According to the textbook prescription, the ideal time to cut government spending and tighten monetary policy is when the economy begins to approach full employment and the first signs of excessive inflation appear. Economists call that kind of preemptive policy countercyclical because it helps to keep an impending boom from running out of control. On the other hand, premature tightening when a recovery is still incomplete is procyclical. A procyclical policy makes slumps deeper, recoveries slower, and booms hotter than they would be if the economy were left to its own devices.
This week’s news from Washington suggests a turn from countercyclical to procyclical in macroeconomic policy, despite the fact that inflation is near zero, unemployment remains stubbornly high, and GDP is barely growing, if it is growing at all.
As far as fiscal policy is concerned, all eyes are focused on the package of across-the-board spending cuts known as the sequester, which will come into effect on March first if nothing is done. Yes, another midnight deal might modify the sequester, but fiscal policy will be tightened in any event, for the simple reason that both parties want it to be. The only difference between them is that the Republicans want tightening via spending cuts alone, while the Democrats would like the throw some tax increases into the mix.
Over at the Fed, the indications of a change in monetary policy are more subtle. Don’t expect a dramatic boost to interest rates any time soon. Still, the pendulum does seem to be swinging away from the strongly accommodative quantitative easing of the past few years.
Inflation, as measured by the CPI, is not the worry. According to the minutes of their January meeting, released this week, most members of the policy-setting Federal Open Market Committee expect inflation to run at or below the Fed’s target of 2 percent for the foreseeable future. Only a few members see any upside risk to prices in the medium or even the long term. However, several participants in the January meeting expressed concern that the Fed’s huge portfolio of securities could expose it to a risk of large capital losses in case of a future reversal of policy. A few others expressed concerns that the Fed’s program of large-scale asset purchases could lead to the disruption of financial markets.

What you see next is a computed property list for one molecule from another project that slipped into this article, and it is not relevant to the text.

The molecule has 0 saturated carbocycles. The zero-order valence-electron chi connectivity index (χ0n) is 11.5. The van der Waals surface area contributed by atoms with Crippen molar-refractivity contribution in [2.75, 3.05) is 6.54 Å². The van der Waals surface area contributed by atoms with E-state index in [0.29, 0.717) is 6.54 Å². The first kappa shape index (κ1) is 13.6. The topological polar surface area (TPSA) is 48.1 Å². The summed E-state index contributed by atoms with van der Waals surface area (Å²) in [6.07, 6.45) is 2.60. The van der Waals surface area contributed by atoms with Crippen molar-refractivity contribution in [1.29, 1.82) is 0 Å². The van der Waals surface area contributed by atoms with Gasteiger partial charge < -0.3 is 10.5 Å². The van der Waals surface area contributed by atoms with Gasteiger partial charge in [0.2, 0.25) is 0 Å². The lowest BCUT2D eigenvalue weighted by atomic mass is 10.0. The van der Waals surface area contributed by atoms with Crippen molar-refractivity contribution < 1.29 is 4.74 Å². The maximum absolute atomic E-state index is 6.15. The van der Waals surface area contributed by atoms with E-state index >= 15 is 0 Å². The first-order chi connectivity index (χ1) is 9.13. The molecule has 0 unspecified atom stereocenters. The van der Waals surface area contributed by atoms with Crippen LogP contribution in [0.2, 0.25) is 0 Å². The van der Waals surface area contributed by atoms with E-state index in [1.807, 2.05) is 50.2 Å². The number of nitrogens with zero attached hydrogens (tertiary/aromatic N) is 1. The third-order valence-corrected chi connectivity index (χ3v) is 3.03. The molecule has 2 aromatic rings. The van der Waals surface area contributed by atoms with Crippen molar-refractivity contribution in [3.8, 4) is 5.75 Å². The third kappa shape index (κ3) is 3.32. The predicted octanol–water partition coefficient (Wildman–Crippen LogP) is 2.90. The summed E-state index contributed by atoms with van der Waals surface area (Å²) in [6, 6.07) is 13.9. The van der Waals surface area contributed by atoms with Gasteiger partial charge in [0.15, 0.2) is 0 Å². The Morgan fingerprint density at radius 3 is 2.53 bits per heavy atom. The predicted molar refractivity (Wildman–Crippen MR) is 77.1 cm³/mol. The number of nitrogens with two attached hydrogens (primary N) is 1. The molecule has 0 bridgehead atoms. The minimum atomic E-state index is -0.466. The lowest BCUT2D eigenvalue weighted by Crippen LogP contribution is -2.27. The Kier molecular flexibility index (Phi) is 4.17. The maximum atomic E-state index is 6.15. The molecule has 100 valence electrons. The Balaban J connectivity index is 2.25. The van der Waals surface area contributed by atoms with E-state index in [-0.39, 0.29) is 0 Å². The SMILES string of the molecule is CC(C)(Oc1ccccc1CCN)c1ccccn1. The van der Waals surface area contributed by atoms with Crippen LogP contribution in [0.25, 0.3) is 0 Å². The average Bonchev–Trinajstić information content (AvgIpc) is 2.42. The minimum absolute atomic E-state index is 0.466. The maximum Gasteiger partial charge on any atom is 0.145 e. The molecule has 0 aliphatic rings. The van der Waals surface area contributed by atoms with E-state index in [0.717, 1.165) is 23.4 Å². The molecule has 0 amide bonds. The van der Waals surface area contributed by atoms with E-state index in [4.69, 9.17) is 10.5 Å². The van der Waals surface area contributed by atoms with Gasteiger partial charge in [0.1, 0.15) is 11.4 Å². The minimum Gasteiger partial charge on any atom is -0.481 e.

What lies behind least some of these concerns is a fear of asset bubbles. Asset bubbles are sharp increases in the prices of securities, real estate, or global commodities that can occur even when consumer price inflation remains low. Usually, they pose the greatest risk when the economy is running at or above its level of potential GDP, as during the dot.com bubble in the 1990s and the housing bubble in the early 2000s. Today, at least as measured by the Congressional Budget Office, the U.S. economy is still well below potential GDP, but not everyone trusts those estimates. The FOMC minutes tell us that some members noted “uncertainties concerning both the level of, and the source of shifts in, potential output.” It is worth noting that the concern over asset bubbles is shared by some private observers, including Nouriel Roubini.
The recently-released FOMC minutes summarize the concerns of its members in this key sentence:
A number of participants stated that an ongoing evaluation of the efficacy, costs, and risks of asset purchases might well lead the Committee to taper or end its purchases before it judged that a substantial improvement in the outlook for the labor market had occurred.In the Fed’s closely guarded language, “a number of participants” is more than “several” or “a few.” Market participants took that to indicate that the Fed’s determination to stick with aggressive accommodation until labor market conditions improve is weakening. In monetary policy these days, when actual changes in interest rates are unthinkable, subtle signals about what the Fed is likely to do in the future take on added importance. Monetary economists like Michael Woodford consider such “forward guidance” to be the main channel through which the Fed can affect the economy when interest rates are at or near zero, as they are now.
The bottom line: All of this week’s news put together—flat inflation, the looming sequester, and the increasing caution of forward guidance from the Fed—point to a distinct procyclical turn in macroeconomic policy. That may or may not mean an actual return to recession, but even if not, gains in output and employment are likely to come even more slowly this year than last.
An earlier version of this commentary, was posted to Economonitor.